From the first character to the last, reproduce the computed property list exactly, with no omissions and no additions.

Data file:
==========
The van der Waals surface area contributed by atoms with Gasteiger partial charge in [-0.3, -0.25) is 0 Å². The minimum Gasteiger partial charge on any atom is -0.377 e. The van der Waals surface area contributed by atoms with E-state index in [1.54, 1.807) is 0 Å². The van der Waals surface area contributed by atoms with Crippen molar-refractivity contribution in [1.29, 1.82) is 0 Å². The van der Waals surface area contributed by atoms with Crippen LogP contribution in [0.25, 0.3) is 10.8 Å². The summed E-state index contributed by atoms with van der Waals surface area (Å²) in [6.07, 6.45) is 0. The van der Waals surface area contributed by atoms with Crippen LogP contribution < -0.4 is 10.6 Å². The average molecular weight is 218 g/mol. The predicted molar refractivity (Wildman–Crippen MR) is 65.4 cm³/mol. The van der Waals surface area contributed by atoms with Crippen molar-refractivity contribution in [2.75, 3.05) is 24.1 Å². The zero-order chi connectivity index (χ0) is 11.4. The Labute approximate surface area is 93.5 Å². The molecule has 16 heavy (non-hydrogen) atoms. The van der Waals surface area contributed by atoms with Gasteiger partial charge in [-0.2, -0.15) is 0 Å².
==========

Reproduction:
The van der Waals surface area contributed by atoms with Gasteiger partial charge in [-0.3, -0.25) is 0 Å². The minimum Gasteiger partial charge on any atom is -0.377 e. The van der Waals surface area contributed by atoms with E-state index in [1.54, 1.807) is 0 Å². The van der Waals surface area contributed by atoms with Crippen molar-refractivity contribution in [1.29, 1.82) is 0 Å². The van der Waals surface area contributed by atoms with Crippen LogP contribution in [0.25, 0.3) is 10.8 Å². The summed E-state index contributed by atoms with van der Waals surface area (Å²) in [6.07, 6.45) is 0. The van der Waals surface area contributed by atoms with Crippen LogP contribution < -0.4 is 10.6 Å². The average molecular weight is 218 g/mol. The predicted molar refractivity (Wildman–Crippen MR) is 65.4 cm³/mol. The van der Waals surface area contributed by atoms with Crippen molar-refractivity contribution in [2.75, 3.05) is 24.1 Å². The zero-order chi connectivity index (χ0) is 11.4. The Labute approximate surface area is 93.5 Å². The molecule has 16 heavy (non-hydrogen) atoms. The van der Waals surface area contributed by atoms with Gasteiger partial charge in [-0.2, -0.15) is 0 Å².